Atlantis the game assumes the moments of the city's descent, where the population swiftly descend themselves - from neighbourly lawn-mower borrowing civilians (or whatever) to a manic screw-everyone-else fuckos engaged in a frenzied dash for safety.
Soggy, linear Atlantis
Set-up and play is not hugely dissimilar to That's Life, as players move their pawns from one end of a track (Atlantis) to the other (the mainland). But whereas in the former the track closes up when people take tiles, in this game the sinking city leaves water behind - which can only be negotiated by discarding your hard-earned points, or discarding your much-needed cards, or discarding your hastily-constructed but one-use-only bridge. And using your bridge means everyone coming up behind you can cross it for free as well.
The game strikes a nice balance between dashing headlong or lingering and picking up more points - the later you leave it to get to the mainland the more water you have to cross. Also, rather than dice-rolling you are playing cards to move, and there is a strategy to this as well, as your cards allow you to move to the next tile of a certain colour... I played the first couple of rounds not sure if was any kind of improvement on That's Life, but grew more enamoured as the game went on. Maybe that was because I was doing well, though...
Andy (explainer's curse) 12
Ian and were keen to try Bruges again after its debut on Tuesday, and Andy was amenable. It's a classic Feld points salad, where you can build canals, gain majorities, activate characters, boost your prestige... the stuff of Martin's nightmares basically. Unlike say Amerigo, however, you can explain it in ten minutes and play it in around an hour.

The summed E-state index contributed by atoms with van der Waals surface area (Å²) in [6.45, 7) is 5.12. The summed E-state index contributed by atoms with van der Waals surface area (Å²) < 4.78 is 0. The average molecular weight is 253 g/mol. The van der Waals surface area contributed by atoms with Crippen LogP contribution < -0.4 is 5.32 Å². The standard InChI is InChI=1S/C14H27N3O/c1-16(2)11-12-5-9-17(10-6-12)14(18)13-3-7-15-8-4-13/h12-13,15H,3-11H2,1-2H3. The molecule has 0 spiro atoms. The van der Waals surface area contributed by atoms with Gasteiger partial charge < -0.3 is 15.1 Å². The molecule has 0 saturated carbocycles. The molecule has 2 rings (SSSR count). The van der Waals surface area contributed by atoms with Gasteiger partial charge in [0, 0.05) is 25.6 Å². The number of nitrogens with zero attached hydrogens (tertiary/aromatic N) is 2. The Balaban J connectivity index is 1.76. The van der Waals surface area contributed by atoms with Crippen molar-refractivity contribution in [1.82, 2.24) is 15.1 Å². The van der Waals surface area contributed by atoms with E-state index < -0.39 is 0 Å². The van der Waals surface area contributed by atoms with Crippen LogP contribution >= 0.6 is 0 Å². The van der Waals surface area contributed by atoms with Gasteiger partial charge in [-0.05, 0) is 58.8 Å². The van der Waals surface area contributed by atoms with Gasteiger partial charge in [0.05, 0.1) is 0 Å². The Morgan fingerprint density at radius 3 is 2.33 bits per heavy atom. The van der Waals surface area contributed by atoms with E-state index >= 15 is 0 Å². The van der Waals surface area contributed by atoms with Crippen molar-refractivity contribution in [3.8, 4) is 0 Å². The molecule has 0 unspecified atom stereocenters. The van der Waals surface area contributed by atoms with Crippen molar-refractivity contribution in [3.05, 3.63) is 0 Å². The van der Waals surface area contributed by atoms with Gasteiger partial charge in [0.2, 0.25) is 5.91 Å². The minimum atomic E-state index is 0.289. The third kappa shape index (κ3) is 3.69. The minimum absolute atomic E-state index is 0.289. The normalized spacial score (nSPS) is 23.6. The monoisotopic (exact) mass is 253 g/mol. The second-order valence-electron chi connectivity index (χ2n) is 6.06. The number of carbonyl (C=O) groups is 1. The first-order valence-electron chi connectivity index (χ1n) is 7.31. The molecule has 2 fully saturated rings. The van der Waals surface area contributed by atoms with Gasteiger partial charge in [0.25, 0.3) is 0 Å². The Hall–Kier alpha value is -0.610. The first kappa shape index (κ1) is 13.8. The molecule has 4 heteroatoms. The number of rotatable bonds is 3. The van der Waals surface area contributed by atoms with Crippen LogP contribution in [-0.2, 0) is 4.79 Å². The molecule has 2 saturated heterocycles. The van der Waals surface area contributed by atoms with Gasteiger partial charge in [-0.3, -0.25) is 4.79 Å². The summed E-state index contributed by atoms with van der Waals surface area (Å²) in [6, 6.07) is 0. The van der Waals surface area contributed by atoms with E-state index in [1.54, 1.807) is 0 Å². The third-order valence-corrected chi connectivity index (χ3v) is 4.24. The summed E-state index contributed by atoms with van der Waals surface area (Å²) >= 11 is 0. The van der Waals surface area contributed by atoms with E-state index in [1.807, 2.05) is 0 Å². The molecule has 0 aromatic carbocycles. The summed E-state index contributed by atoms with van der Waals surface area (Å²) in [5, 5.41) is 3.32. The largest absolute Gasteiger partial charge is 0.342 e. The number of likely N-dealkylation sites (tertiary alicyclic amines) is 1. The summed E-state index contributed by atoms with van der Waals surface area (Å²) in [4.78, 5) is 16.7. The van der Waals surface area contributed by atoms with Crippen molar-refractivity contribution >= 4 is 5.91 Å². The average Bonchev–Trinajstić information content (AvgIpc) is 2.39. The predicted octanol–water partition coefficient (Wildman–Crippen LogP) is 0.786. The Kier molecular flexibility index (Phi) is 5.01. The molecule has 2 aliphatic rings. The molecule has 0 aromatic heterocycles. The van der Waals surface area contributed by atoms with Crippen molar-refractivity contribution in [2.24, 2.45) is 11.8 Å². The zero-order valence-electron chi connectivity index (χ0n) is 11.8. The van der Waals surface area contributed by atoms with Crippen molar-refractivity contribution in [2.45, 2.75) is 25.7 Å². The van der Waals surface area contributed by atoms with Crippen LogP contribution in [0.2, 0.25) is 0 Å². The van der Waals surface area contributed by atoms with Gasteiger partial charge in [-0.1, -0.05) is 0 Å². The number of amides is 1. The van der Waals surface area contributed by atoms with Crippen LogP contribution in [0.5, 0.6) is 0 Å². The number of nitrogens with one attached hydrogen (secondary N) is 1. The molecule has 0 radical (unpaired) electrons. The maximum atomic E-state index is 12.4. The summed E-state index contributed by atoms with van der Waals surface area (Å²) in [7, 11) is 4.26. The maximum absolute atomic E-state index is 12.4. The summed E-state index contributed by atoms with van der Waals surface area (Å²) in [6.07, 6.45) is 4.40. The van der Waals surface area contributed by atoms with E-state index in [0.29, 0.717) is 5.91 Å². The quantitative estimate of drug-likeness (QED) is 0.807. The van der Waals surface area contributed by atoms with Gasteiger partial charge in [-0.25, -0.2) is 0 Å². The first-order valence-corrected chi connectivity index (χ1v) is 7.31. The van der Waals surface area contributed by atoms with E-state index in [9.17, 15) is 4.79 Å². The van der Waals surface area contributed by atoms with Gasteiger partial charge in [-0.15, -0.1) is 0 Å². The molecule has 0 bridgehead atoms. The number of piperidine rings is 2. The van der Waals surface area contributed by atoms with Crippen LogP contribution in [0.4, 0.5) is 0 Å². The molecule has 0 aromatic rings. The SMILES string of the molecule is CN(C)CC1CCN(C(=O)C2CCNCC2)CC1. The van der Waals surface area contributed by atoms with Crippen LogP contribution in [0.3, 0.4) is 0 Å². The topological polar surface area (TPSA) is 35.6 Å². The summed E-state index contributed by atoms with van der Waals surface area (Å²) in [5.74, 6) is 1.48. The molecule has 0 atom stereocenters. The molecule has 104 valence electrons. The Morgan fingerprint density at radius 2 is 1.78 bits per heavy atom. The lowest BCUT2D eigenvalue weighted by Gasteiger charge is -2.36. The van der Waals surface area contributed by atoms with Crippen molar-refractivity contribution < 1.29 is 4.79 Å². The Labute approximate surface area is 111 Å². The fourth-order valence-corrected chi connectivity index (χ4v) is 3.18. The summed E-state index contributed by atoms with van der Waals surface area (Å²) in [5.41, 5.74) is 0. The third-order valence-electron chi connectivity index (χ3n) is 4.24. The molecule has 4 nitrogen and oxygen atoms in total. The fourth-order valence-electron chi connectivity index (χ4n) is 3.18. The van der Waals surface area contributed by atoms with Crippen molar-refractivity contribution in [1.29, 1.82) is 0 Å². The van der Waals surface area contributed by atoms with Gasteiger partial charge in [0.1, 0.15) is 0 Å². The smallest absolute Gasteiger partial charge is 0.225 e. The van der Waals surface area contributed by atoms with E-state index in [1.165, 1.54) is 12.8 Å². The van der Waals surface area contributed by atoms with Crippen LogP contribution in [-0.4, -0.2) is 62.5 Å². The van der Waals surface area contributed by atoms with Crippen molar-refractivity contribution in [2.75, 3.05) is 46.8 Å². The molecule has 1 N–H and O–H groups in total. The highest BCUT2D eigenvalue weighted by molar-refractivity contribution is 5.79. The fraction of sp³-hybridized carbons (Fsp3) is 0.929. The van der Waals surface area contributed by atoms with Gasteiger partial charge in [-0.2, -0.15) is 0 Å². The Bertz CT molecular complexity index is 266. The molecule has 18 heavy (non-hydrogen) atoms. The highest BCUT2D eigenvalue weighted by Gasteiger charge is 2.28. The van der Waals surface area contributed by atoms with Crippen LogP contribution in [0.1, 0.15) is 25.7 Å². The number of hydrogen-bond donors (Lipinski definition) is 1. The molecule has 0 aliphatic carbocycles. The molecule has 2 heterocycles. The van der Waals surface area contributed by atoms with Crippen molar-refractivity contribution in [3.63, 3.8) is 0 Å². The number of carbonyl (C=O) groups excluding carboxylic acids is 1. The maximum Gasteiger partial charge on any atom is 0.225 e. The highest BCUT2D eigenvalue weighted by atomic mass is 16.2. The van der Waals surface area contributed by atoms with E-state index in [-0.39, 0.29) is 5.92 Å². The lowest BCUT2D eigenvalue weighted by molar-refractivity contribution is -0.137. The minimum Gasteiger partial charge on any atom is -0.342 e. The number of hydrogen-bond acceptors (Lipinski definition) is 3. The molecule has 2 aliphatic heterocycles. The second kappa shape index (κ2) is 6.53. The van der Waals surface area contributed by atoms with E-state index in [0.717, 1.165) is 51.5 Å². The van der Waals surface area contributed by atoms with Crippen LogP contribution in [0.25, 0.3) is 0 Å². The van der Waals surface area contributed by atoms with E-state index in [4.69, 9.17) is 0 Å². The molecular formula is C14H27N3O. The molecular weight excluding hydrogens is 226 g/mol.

After digging enough canals to rival Birmingham on my previous play, I went for a more three-pronged approach of canals, cards, and getting cheesed off that I didn't have the workers to activate my cards. Andy got a good engine going early on and always seemed to have a couple of extra moves to play. Ian built a lot of character cards that scored him points - this time getting a King to go with his Queen and picking up big points at the final scoring.
We were all bamboozled by the sheer amount of brown cards in the deck, which seemed to be never-ending. Despite my utilising all this brown to continually hit Ian and Andy with disasters - a latent, potentially screwage-led seam of destruction in the game - I floundered, continually finding myself without the right colour cards. The others had similar problems but managed them better, and my lack of majorities came back to bite me on the ass:
We all - I think - liked it. I certainly did, anyway.
With a couple of decent lightish games under our belts, we called it a night and Andy (in a T-shirt!) strolled out into the chilly night with a surprisingly mobile Ian, considering his recent encounter with a set of stairs. Until Tuesday, then...
Oh, and bon voyage to Andrew!